In my situation, it was not necessary to take my dog to the vet.  He bounced back and seemed fine in a short period of time.  It was so humid outside that my husband probably didn’t think about what he was subjecting the husky to when they went for a walk in the neighborhood and I had a friend over and wasn’t paying attention until they got back and I saw my dog panting so much!  I can guarantee you that this situation will NEVER happen again!

(Courtesy of Robert Newman and Diane Weinmann)

3 Homeopathic Remedies for an Overheated Dog

In addition to cooling down your overheated dog and taking him to the vet, consider giving him one of these homeopathic remedies to help in his recovery.

Aconitum napellus 6C to 30C
This is a good first choice at first sign of heatstroke. If your dog needs this remedy, he may also seem very fearful or anxious. Give three pellets every 10 minutes for up to three doses. If he doesn’t seem better, try one of the other remedies listed.

Gelsemium 30C
If the dog needs this remedy, he may seem very weak and his muscles may be trembling. Give three pellets every 10 minutes for up to three doses. If the dog is not any better, try the next remedy.

Glonoinum 6C to 30C
You may see vomiting and weakness. His gums may be pale, red or have a bluish cast. Give three pellets every 5 minutes.

Pet CPR

http://www.nbcmiami.com/news/local/Help-My-Pet-Isnt-Breathing-How-To-Administer-CPR-To-Your-Pet-300548141.html

CPR for your Dog

By Dr. Ian Kupkee

April is the American Red Cross’s Pet First Aid Awareness Month. What better time to go over the basics of administering CPR to your pet?

Let me start by saying I hope my readers never need this information. No pet parent wants to think about the possibility that their pet might stop breathing and collapse. Unfortunately, the unthinkable can, and sometimes does, happen. Knowing the basics of CPR can give pet owners the confidence needed to stay calm and work the problem in a life or death situation.

Be Prepared

One of the basic elements of pet CPR is the chest compression. I’ll get to the details in a moment, but before administering chest compressions, you must first be able to locate your pet’s heartbeat. In the spirit of preparedness, it’s a good idea to learn how to do this before an emergency strikes. When your pet is lying on her right side, the heart will be facing upward. Gently pull the front leg back, and feel for the heartbeat near what we would call the armpit. You can also find a pulse at the femoral artery, but the heartbeat is the easiest to find. This activity can easily be incorporated into routine down time with your pet. You can take your time, and your pet will simply think she is getting a massage! The more you practice, the more easily you will be able to locate your pet’s heartbeat. Be prepared. You don’t want to waste time finding it in an emergency situation when every second counts

The ABC’s of CPR

Now let’s imagine a worst-case scenario. Fluffy has collapsed. First, call for help. If you can perform CPR while someone else drives you to the vet, you will greatly improve your pet’s chances. Next, remember your ABC’s. In addition to being very easy to remember, in rescue medicine, ABC is an acronym: Airway Breathing Compression

Check to see if she is breathing by watching for a rise and fall of the chest, and putting your face close to her mouth in an attempt to hear or feel any breaths. If she has indeed stopped breathing, you will need to open the Airway by lining up the head with the neck. Next, open the mouth, gently pull out the tongue, and have a look inside. You’re looking for a foreign body that might be blocking the Airway. If you see one, reach inside and pull it out. Get your hand out of the mouth quickly, as the pet may wake up startled, and frightened animals often bite. If there’s nothing there, you’ll need to start rescue Breathing. Hold the pet’s muzzle closed, put your mouth over the nose of a large dog, or the nose and mouth of a small dog or cat. Give four to five quick rescue Breaths – not too deeply, just enough to make the chest rise. Make sure the chest falls between Breaths. Check for a heartbeat, and if you don’t feel one, you’ll need to start chest Compressions.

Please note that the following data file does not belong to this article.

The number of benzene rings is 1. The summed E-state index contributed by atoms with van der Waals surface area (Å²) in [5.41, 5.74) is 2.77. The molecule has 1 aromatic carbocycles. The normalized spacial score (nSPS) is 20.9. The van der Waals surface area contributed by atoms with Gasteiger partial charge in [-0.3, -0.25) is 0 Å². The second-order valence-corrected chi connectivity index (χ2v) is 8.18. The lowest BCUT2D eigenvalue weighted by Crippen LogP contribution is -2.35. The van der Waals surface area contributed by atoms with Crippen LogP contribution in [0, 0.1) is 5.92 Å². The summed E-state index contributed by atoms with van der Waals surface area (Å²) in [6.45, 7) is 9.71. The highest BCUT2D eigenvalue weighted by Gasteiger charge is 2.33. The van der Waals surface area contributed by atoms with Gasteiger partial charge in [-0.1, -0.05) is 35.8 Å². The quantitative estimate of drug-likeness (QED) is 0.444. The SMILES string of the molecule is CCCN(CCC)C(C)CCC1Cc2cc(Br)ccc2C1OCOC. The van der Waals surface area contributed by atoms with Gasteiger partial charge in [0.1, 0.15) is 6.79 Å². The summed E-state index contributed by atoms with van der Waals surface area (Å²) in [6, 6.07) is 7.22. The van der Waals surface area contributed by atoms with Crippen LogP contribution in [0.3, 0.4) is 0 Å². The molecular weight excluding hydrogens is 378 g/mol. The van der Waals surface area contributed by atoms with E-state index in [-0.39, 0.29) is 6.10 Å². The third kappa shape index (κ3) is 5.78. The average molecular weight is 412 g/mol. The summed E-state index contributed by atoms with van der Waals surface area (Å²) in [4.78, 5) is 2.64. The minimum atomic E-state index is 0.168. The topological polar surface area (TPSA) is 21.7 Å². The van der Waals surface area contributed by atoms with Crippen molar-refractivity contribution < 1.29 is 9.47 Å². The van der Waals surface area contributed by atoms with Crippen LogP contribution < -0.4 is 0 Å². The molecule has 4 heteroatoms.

Before beginning chest Compressions, be sure Fluffy is lying on her right side, so that the heart faces upward. Place the heel of your hand over the heart, lock your hands together, straighten the arms and give 30 rapid chest Compressions. For a large dog, Compressions should go down about two to three inches. For small dogs and cats, a half inch to full inch is an adequate Compression. After your 30 Compressions give two more rescue breaths, then resume chest compressions. This is called a cycle, and is defined by 30 compressions, followed by two rescue breaths. After four cycles – or about one minute – check again for a heartbeat and signs of independant breathing. If you can’t find either, keep going – 30 compressions, two rescue breaths.

You can continue for as long as 20 minutes, but by then, you really need to be at your vet’s office or an emergency clinic if you want to give your pet the best chance of survival.

This truncated recap can be printed out and placed in your pet’s first aid kit – Know how to find your pet’s heartbeat in advance. – Know your ABC’s: Airway, Breathing, Compression. – In an emergency situation, call for help and get someone to drive you to the vet. -Lie your pet on the right side. -Quickly check for heartbeat and breathing -Align the head and neck -Pull the tongue out -Look inside for a foreign body -Close the muzzle, give 4-5 rescue breaths -Check for signs of life -Give 30 chest compressions -Give two rescue breaths -Repeat three more times -Check for signs of life -Keep going if needed

Remember, your can really increase your pet’s chances if you do this on the way to the vet. Even if you are able to revive your pet at home, get her to the vet for follow up care and observation. Diagnostics performed in the wake of an emergency can give your veterinarian an idea as to what caused the crisis in the first place. There is nothing quite like the rush one gets from successfully administering CPR. That being said, you’re not likely to want to do it again anytime soon.

http://www.nbcmiami.com/news/local/Help-My-Pet-Isnt-Breathing-How-To-Administer-CPR-To-Your-Pet-300548141.html

dog with vet
dog with vet